Putting Donald Trump on the CouchObviously, living as he does in Trump Tower on Fifth Avenue at 57th Street, Trump is some kind of hick who doesn’t understand anything about the sophisticated morals of the globalist oligarchs who can afford to live in Trump Tower with him. If Trump weren’t such a hayseed he’d realize that his neighbors would never take the American citizenry for a sucker. Why? Because they are Good. The only reason they love insourcing workers and outsourcing jobs is because they grasp the Blessings of Diversity. That’s why they live in Trump Tower. Because Jay-Z lives there. Or is it Derek Jeter? Anyway, haven’t you been reading The Times? Would Carlos Slim tell you something that’s shaded toward his self-interest?
By ARTHUR GOLDWAG SEPT. 1, 2015
AS surprising as Donald J. Trump’s political ascendance may be, it is not unprecedented. He is the latest in a long line of demagogues that have appeared throughout American history to point accusing fingers at blacks, foreigners, Masons, Jews, socialists, central bankers and others. What’s more mysterious are the roots of his vast insecurity — his compulsive need to trumpet his wealth, his smarts, his popularity. What is he compensating for?
When Hollywood wants us to understand a character, it gives us a Rosebud — an event or an object, like the wooden sled in “Citizen Kane,” that reflects the character’s essence. Mr. Trump’s Rosebud moment, I learned recently from a story on WNYC, happened one day in 1964, when he accompanied his father to the opening ceremony of the Verrazano-Narrows Bridge.
As Mr. Trump recounted the story for Howard Blum in The New York Times in 1980: “The rain was coming down for hours … But all I’m thinking about is that all these politicians who opposed the bridge are being applauded.” Even as a wet-behind-the-ears kid, he wanted the reporter to understand, he couldn’t abide the hypocrisy of big shots. “In a corner,” he continued, “just standing there in the rain, is this man, this 85-year-old engineer who came from Sweden and designed this bridge, who poured his heart into it, and nobody even mentioned his name.
“I realized then and there,” the budding real estate mogul and future Republican front-runner concluded, “that if you let people treat you how they want, you’ll be made a fool. I realized then and there something I would never forget: I don’t want to be made anybody’s sucker.” …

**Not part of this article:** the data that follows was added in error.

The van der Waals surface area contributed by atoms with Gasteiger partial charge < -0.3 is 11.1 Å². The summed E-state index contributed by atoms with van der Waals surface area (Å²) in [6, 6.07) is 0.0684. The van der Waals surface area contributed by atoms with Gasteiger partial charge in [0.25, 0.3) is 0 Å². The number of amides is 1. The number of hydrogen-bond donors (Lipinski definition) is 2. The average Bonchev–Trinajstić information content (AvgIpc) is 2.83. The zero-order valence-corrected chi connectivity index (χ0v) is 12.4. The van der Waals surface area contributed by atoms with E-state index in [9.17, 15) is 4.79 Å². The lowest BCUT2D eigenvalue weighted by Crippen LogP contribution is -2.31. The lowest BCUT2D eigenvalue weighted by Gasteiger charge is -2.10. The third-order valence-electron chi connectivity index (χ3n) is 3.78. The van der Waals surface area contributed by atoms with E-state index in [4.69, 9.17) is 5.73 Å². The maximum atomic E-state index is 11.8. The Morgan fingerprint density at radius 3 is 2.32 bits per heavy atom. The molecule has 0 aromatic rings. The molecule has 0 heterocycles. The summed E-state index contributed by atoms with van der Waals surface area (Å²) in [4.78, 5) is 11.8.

“Great salespeople truly understand the people they are dealing with,” Mr. Trump has written. And who are the people that he is closing his presidential deal with? People who are afraid that they are being made suckers too. Mr. Trump’s angry certainty that immigrants and other losers are destroying the country while the cultural elites that look down on him stand by and do nothing resonates strongly with the less-educated, lower-income whites who appear to be his base. …
To tell you the truth, I am starting to worry that his poisonous message may carry him to the White House.
Then the whole world really will be laughing at our stupidity.
What a bunch of losers, they’ll say. And they’ll be right.
The last thing America needs is some bumpkin President who has reason to believe that his tenants in Trump Tower tend to be grasping kleptocrats who can’t be trusted to have the American citizenry’s public weal in mind.
(Dave Pinsen points out the example of Chuck Blazer, the American on the FIFA soccer council who kept two apartments in Trump Tower, one for his cats. Blazer is the guy who rolled over on the now-arrested FIFA Caribbean representatives who facilitated Qatar getting the 2022 World Cup. But if you don’t trust classy international soccer executives like Sepp Blatter and his minions, you must be some kind of total redneck.)
And Trump having built Trump Tower just makes Trump’s suspicions even more intolerable.